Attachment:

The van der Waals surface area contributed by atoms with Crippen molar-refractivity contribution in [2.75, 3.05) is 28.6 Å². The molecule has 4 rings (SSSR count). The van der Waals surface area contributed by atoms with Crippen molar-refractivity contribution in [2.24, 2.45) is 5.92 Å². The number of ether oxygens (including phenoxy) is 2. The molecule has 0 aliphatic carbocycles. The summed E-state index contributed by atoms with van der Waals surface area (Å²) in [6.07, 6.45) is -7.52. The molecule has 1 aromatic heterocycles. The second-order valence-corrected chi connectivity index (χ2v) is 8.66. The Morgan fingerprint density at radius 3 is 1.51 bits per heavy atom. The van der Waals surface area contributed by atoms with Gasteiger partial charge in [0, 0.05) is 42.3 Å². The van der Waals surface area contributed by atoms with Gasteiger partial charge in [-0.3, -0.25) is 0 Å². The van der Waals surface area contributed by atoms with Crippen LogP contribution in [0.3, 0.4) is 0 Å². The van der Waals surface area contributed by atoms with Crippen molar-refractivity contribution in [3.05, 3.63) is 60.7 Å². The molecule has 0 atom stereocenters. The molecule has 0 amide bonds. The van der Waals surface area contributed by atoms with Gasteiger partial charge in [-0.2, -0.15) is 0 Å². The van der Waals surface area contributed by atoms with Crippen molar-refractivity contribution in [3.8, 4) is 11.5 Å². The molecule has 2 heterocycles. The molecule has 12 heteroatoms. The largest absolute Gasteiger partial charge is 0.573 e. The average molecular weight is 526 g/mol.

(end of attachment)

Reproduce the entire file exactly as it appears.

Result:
The van der Waals surface area contributed by atoms with Crippen molar-refractivity contribution in [2.75, 3.05) is 28.6 Å². The molecule has 4 rings (SSSR count). The van der Waals surface area contributed by atoms with Crippen molar-refractivity contribution in [2.24, 2.45) is 5.92 Å². The number of ether oxygens (including phenoxy) is 2. The molecule has 0 aliphatic carbocycles. The summed E-state index contributed by atoms with van der Waals surface area (Å²) in [6.07, 6.45) is -7.52. The molecule has 1 aromatic heterocycles. The second-order valence-corrected chi connectivity index (χ2v) is 8.66. The Morgan fingerprint density at radius 3 is 1.51 bits per heavy atom. The van der Waals surface area contributed by atoms with Gasteiger partial charge in [0, 0.05) is 42.3 Å². The van der Waals surface area contributed by atoms with Gasteiger partial charge in [-0.3, -0.25) is 0 Å². The van der Waals surface area contributed by atoms with Crippen LogP contribution in [0.3, 0.4) is 0 Å². The van der Waals surface area contributed by atoms with Crippen molar-refractivity contribution in [3.05, 3.63) is 60.7 Å². The molecule has 0 atom stereocenters. The molecule has 0 amide bonds. The van der Waals surface area contributed by atoms with Gasteiger partial charge in [-0.2, -0.15) is 0 Å². The van der Waals surface area contributed by atoms with Crippen molar-refractivity contribution in [3.8, 4) is 11.5 Å². The molecule has 2 heterocycles. The molecule has 12 heteroatoms. The largest absolute Gasteiger partial charge is 0.573 e. The average molecular weight is 526 g/mol.